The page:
Summer of President Obama’s visit to Hiroshima: 52 significant minutes, Introduction

Introduction: Recounting the president’s visit to the A-bombed city

by Michiko Tanaka, Hidetoshi Arioka, Kyosuke Mizukawa, and Yumie Kubo, Staff Writers

On May 27, U.S. President Barack Obama made a historic visit to Hiroshima. Under tight security, unprecedented for the city, a ceremony to welcome the president was held at the Peace Memorial Park in Naka Ward and attended by around 100 people. Only those involved in the event, as well as a small number of invited guests that included 10 atomic bomb survivors, were permitted to enter the venue.

What did President Obama see in the Peace Memorial Museum and what was his reaction? What did the A-bomb survivors and young people think and feel as they quietly listened to the president’s “Hiroshima Speech”? This article recounts President Obama’s “52-minute visit” to the Hiroshima Peace Memorial Park.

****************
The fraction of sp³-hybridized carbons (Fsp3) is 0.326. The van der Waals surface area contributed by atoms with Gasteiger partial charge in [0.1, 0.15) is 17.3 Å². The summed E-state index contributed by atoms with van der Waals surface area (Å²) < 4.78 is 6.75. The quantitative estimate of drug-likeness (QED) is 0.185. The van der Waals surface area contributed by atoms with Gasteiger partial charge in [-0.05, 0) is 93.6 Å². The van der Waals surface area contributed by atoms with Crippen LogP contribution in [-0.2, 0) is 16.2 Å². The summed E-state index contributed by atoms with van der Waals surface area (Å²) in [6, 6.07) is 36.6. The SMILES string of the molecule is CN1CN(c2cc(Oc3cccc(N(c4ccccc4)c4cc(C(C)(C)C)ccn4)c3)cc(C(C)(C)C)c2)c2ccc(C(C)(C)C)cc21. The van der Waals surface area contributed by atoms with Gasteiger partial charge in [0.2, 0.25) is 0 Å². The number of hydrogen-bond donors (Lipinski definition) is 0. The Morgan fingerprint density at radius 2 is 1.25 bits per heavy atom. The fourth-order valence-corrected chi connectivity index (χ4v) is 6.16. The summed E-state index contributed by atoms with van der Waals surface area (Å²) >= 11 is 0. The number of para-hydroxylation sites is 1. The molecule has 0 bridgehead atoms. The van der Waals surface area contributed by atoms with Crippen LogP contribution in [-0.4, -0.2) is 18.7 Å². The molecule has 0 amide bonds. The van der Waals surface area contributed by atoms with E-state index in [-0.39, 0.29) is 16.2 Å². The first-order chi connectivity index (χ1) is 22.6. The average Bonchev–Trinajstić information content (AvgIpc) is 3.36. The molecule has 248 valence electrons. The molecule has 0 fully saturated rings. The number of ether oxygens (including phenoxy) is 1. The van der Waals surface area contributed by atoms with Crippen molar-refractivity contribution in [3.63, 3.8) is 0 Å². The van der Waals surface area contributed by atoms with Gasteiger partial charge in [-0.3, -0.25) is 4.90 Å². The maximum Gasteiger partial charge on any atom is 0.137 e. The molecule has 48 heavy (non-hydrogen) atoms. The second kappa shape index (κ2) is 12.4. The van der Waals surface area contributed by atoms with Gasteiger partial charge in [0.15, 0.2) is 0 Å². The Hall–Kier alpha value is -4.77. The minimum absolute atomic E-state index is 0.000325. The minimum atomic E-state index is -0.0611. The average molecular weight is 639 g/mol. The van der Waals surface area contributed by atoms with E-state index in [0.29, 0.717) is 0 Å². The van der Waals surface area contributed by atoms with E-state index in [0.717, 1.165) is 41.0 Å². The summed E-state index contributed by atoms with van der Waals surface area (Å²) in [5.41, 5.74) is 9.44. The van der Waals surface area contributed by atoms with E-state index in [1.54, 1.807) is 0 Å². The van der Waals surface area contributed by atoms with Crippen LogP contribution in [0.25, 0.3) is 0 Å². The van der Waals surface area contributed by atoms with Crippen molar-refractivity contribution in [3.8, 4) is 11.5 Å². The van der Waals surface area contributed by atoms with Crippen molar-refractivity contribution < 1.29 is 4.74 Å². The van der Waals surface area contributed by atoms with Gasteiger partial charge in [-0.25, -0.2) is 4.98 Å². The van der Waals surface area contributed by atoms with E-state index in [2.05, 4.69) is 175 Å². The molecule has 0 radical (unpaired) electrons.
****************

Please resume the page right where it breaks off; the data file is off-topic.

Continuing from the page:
Yorie Kano and Toshiharu Kano, residents of the U.S.: President Obama should have spent more time with A-bomb survivors

Yorie Kano, 73, a resident of California, and her brother Toshiharu Kano, 70, a resident of Utah, are both A-bomb survivors now living in the United States. They attended the ceremony at the invitation of the U.S. government. Yorie’s last visit to Hiroshima was 41 years ago and Toshiharu was last here when he was four years old. Reflecting on the fact that Mr. Obama met and spoke with only a few A-bomb survivors for just a short period of time, they said that the president should have heard more from the survivors in attendance and should have reached out to feel the warmth of their hands.